"The Scarlett Letter" returns...,
This review is from: Hester: The Missing Years of The Scarlet Letter: A Novel (Hardcover)
In Nathaniel Hawthorne's classic " The Scarlett Letter", we are introduced to the characters of Hester Prynne (the adulteress), Pearl (Hester's daughter), Arthur Dimmesdale (Minister and father to Pearl), and Old Roger Chillingworth (cuckolded husband of Hester). To recap, Hester Prynne was married to Roger Prynne, but while Roger Prynne was detained in another place, Hester met, fell in love, and lay with her minister, Arthur Dimmesdale, resulting in a child, an unhappy husband, a shamed woman, and a guilty minister.
Husband Roger returns and rescues himself from public embarrassment by adopting a new surname (Chillingworth) and occupation (physician). He then proceeds to exact revenge on the trespasser while Hester, who now bears the sign of her sin upon her bosom, is sworn to secrecy about her husband's new identity. In the end, Arthur Dimmesdale dies of guilt, husband Roger soon follows, and Hester, with her daughter, Pearl, venture out to a different part of the world, with Hester returning some time later.
Hester and her daughter, Pearl, have just been informed that Roger Chillingworth has died and has bequeathed all of his vast fortune to Pearl. Hester is surprised, but pleased, at this news and makes a decision to take Pearl to Hester's homeland, England.
England is different than when Hester was last here. The king was executed by members of a new regime led by Oliver Cromwell, and the new laws are very much like the ones she left behind, that of the puritans.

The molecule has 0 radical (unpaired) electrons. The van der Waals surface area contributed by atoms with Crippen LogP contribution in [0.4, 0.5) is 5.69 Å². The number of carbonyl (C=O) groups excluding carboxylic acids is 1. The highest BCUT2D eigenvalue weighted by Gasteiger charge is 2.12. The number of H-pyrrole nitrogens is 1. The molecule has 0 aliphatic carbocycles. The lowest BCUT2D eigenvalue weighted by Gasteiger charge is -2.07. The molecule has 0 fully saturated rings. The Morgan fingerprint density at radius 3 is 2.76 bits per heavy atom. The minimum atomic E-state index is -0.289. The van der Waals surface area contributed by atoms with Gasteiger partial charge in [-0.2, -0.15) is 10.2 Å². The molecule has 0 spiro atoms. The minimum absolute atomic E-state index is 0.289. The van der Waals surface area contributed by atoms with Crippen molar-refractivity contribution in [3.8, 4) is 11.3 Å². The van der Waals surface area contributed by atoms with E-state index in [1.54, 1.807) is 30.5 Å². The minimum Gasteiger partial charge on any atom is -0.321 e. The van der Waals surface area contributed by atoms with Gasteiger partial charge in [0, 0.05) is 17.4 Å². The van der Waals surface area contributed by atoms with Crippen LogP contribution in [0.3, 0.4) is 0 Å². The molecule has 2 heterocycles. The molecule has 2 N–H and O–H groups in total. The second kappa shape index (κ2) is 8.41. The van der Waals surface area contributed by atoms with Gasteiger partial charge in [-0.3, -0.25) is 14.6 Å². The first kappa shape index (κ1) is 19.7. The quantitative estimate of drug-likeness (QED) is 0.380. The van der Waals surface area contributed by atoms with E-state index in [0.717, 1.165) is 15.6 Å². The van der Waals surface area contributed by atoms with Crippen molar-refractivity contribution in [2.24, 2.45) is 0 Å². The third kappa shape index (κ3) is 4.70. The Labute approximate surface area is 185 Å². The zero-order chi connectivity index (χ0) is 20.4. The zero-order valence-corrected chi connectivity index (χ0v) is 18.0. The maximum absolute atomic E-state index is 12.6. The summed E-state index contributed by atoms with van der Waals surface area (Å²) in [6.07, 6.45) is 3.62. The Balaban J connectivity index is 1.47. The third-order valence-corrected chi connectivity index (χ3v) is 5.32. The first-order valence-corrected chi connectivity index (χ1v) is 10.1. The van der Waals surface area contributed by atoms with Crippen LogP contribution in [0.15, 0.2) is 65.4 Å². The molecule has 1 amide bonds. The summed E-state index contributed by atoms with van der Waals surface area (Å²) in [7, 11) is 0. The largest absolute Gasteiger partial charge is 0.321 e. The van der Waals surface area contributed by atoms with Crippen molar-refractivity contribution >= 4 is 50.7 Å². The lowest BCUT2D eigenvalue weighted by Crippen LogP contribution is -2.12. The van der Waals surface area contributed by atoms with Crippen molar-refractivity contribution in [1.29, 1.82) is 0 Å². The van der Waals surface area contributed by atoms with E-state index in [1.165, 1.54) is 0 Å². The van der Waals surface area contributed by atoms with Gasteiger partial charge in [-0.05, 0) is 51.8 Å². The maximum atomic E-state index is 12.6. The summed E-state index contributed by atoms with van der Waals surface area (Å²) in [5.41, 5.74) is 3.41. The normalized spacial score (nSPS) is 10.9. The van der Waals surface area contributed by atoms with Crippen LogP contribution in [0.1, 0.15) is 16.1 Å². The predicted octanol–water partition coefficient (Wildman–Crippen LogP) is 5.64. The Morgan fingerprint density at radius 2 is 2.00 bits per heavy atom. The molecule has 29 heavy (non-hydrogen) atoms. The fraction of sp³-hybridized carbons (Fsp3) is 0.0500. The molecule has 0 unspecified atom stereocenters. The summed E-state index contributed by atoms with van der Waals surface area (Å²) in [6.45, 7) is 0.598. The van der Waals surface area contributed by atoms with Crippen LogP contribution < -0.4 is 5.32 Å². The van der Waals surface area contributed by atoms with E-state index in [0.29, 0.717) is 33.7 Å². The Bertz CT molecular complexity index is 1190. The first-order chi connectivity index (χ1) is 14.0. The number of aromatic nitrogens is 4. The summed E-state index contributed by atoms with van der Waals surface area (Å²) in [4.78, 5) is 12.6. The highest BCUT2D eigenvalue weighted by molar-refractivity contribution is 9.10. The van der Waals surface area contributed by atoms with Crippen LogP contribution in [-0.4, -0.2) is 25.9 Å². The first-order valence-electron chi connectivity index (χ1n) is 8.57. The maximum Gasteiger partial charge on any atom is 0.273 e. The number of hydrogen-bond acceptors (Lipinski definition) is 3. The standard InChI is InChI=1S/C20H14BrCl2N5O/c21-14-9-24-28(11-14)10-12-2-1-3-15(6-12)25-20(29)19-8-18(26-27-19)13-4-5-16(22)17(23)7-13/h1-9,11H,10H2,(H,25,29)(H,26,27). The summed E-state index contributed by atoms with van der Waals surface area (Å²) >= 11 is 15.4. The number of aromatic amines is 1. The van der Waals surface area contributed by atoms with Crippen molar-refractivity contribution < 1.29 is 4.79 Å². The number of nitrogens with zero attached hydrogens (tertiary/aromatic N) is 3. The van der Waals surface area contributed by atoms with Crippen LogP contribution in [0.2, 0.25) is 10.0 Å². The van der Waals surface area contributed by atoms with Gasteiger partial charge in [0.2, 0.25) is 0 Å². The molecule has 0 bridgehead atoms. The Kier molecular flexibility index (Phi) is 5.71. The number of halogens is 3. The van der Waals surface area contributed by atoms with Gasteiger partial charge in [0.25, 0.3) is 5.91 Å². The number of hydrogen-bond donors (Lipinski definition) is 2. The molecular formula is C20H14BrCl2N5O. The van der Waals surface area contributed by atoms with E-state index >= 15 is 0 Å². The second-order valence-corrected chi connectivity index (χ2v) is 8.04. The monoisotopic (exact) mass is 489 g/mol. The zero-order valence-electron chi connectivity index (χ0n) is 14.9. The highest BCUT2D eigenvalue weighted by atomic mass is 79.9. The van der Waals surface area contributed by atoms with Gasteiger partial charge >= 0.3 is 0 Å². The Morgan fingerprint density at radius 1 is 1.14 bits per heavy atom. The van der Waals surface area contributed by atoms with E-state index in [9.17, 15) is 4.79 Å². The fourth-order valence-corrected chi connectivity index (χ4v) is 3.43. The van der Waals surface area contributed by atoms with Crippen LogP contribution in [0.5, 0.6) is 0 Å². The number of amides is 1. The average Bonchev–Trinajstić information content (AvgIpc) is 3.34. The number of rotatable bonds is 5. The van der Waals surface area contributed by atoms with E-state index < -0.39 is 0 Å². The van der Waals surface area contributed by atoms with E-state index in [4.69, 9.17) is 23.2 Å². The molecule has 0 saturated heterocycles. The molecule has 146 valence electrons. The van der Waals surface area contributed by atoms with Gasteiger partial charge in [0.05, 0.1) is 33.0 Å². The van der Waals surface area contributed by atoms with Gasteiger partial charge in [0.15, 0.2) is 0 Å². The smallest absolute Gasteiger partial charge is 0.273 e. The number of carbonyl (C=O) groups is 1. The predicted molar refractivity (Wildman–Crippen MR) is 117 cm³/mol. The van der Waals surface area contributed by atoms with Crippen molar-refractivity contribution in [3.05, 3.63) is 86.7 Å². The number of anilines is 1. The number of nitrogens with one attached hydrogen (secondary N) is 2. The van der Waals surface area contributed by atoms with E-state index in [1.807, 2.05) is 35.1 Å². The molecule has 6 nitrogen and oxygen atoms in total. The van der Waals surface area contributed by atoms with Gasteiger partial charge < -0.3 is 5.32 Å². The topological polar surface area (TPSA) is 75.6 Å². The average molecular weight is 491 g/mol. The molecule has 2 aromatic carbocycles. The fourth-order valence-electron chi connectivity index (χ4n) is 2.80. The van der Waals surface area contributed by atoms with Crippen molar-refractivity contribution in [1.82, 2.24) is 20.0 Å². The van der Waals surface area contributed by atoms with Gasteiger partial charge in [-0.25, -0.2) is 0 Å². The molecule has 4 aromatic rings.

Hester soon realizes that she has a gift that was acquired while she was in America. She can see the sins and shame of others by looking at them, and they can see it reflected in her eyes. This brings discomfort in many around her and they avoid her as often as possible.
However, a close associate of Cromwell's considers this to be an opportunity for the Protectorate and Hester is thrown into a political adventure that will affect the course of English history.
I did not like "The Scarlett Letter". It was a beautiful use of language to read, but the story was just boring. I wanted to read this book, "Hester", in an attempt to like the previous book. I think it worked.
Hester was well-written and the story was engaging. I loved the characters and the use of a part of English history that I knew nothing about. I liked that the author did not over-describe everything. I liked being able to see Pearl grow and become a woman. I really liked that Hester was finally able to find the strength in herself to prevent others from using her ill. This was a great book! Definitely read it, especially if you hate "The Scarlett Letter". Recommended!